September 18, 2008
AOPA ePublishing staff
The FAA has announced that it will modify the Chicago Class B airspace because air traffic controllers cannot contain aircraft within the boundaries of the current Class B. This is a problem controllers across country are experiencing because of an increase in air traffic over the past decade.
AOPA participated in ad hoc committee meetings to provide the FAA with recommendations for the new design, but the FAA rejected a recommendation crucial to general aviation.
The group had requested that the floor of the western portion of the airspace be set at 5,000 feet msl to allow GA pilots to fly under the area. The FAA, however, is planning to set the floor at 4,000 feet msl. The FAA’s proposal also would expand the entire eastern side of the Class B airspace from 25 nautical miles to 30 nm, from 4,000 feet msl to 10,000 feet msl.
“AOPA is opposed to the FAA’s call for this much airspace,” said Pete Lehmann, AOPA manager of air traffic services. “During the ad hoc meetings, the FAA only demonstrated a need for a small portion of this entire area. Instead, what they are proposing would push nonparticipating aircraft further over the lake.”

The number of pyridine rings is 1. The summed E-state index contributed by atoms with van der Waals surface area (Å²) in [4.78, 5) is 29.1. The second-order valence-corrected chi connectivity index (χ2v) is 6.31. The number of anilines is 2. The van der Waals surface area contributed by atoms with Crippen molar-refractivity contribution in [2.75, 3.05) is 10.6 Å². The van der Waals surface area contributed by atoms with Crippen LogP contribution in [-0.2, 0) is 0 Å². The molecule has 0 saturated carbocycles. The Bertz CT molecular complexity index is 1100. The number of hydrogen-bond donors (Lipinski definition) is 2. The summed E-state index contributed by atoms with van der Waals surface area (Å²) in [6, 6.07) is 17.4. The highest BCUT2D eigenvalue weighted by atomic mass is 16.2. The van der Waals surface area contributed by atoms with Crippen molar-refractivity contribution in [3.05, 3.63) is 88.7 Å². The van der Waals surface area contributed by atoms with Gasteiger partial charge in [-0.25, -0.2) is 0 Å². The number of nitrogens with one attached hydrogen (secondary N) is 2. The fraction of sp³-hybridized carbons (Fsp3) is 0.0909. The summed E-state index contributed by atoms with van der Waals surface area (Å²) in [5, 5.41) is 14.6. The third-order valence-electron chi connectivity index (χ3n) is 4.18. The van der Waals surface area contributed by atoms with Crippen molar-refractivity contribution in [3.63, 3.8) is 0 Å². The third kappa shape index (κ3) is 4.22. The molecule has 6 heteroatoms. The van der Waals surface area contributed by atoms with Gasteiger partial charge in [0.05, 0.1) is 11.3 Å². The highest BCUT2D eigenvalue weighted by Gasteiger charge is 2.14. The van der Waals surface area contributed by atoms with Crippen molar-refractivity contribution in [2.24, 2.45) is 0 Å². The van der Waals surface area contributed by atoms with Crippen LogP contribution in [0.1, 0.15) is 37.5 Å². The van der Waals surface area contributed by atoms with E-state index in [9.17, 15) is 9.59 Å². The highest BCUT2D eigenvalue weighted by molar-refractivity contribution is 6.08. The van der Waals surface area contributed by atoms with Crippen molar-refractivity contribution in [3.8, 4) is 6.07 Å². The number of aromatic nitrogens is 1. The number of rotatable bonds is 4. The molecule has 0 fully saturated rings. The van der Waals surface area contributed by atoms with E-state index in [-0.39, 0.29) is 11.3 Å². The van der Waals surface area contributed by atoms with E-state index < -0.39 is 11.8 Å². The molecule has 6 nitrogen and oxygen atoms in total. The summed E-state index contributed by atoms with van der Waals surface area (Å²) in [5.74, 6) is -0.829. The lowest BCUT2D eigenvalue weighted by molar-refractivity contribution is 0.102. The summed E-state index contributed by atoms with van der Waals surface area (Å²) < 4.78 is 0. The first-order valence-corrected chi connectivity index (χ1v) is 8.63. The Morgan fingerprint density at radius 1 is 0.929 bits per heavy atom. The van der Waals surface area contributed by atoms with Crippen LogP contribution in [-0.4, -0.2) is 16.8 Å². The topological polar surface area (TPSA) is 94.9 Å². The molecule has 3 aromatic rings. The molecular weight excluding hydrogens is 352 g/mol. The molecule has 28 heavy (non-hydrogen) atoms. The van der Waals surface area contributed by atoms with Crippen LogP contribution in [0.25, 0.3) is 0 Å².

AOPA encourages pilots to attend one of three public meetings to voice their opinion of the redesign.
Continuing significant orders to the training market shows that Piper Aircraft is making progress in its three-year plan to gain market share in that competitive arena.
L-3 Aviation Products plans to join the general aviation ADS-B world with its Lynx MultiLink Surveillance System. The new products will be “specifically tailored to fit the panel and budget of today’s general aviation aircraft and pilots,” said Larry Riddle, vice president of sales and marketing.
It was a big day for the newly resurrected Mooney International Corp. Mooney president Jerry Chen handed over the keys to the first airplane to roll out of the Kerrville, Texas, manufacturer’s newly reactivated factory site.
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